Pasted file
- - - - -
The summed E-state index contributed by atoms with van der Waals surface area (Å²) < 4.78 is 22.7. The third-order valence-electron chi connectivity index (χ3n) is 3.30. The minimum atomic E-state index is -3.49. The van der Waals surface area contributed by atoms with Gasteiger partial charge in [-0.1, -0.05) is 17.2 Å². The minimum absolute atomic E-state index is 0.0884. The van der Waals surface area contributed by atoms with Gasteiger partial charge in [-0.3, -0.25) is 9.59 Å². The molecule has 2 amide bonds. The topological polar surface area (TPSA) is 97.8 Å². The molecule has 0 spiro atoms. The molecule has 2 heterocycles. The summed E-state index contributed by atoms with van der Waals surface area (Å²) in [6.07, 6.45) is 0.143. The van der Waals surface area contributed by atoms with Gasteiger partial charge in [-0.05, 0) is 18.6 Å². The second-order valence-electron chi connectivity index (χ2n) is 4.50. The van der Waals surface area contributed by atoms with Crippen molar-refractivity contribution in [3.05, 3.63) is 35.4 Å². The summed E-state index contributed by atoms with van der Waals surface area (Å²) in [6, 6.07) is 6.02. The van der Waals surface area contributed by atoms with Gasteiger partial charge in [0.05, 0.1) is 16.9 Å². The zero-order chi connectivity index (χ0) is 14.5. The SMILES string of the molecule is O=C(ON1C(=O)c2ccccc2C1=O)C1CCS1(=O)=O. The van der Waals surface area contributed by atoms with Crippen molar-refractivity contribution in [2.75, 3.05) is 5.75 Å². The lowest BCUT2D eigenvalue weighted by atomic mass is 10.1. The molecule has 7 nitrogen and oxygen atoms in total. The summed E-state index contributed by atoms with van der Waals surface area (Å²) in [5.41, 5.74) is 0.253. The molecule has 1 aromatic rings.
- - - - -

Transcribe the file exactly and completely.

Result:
The summed E-state index contributed by atoms with van der Waals surface area (Å²) < 4.78 is 22.7. The third-order valence-electron chi connectivity index (χ3n) is 3.30. The minimum atomic E-state index is -3.49. The van der Waals surface area contributed by atoms with Gasteiger partial charge in [-0.1, -0.05) is 17.2 Å². The minimum absolute atomic E-state index is 0.0884. The van der Waals surface area contributed by atoms with Gasteiger partial charge in [-0.3, -0.25) is 9.59 Å². The molecule has 2 amide bonds. The topological polar surface area (TPSA) is 97.8 Å². The molecule has 0 spiro atoms. The molecule has 2 heterocycles. The summed E-state index contributed by atoms with van der Waals surface area (Å²) in [6.07, 6.45) is 0.143. The van der Waals surface area contributed by atoms with Gasteiger partial charge in [-0.05, 0) is 18.6 Å². The second-order valence-electron chi connectivity index (χ2n) is 4.50. The van der Waals surface area contributed by atoms with Crippen molar-refractivity contribution in [3.05, 3.63) is 35.4 Å². The summed E-state index contributed by atoms with van der Waals surface area (Å²) in [6, 6.07) is 6.02. The van der Waals surface area contributed by atoms with Gasteiger partial charge in [0.05, 0.1) is 16.9 Å². The zero-order chi connectivity index (χ0) is 14.5. The SMILES string of the molecule is O=C(ON1C(=O)c2ccccc2C1=O)C1CCS1(=O)=O. The van der Waals surface area contributed by atoms with Crippen molar-refractivity contribution in [2.75, 3.05) is 5.75 Å². The lowest BCUT2D eigenvalue weighted by atomic mass is 10.1. The molecule has 7 nitrogen and oxygen atoms in total. The summed E-state index contributed by atoms with van der Waals surface area (Å²) in [5.41, 5.74) is 0.253. The molecule has 1 aromatic rings.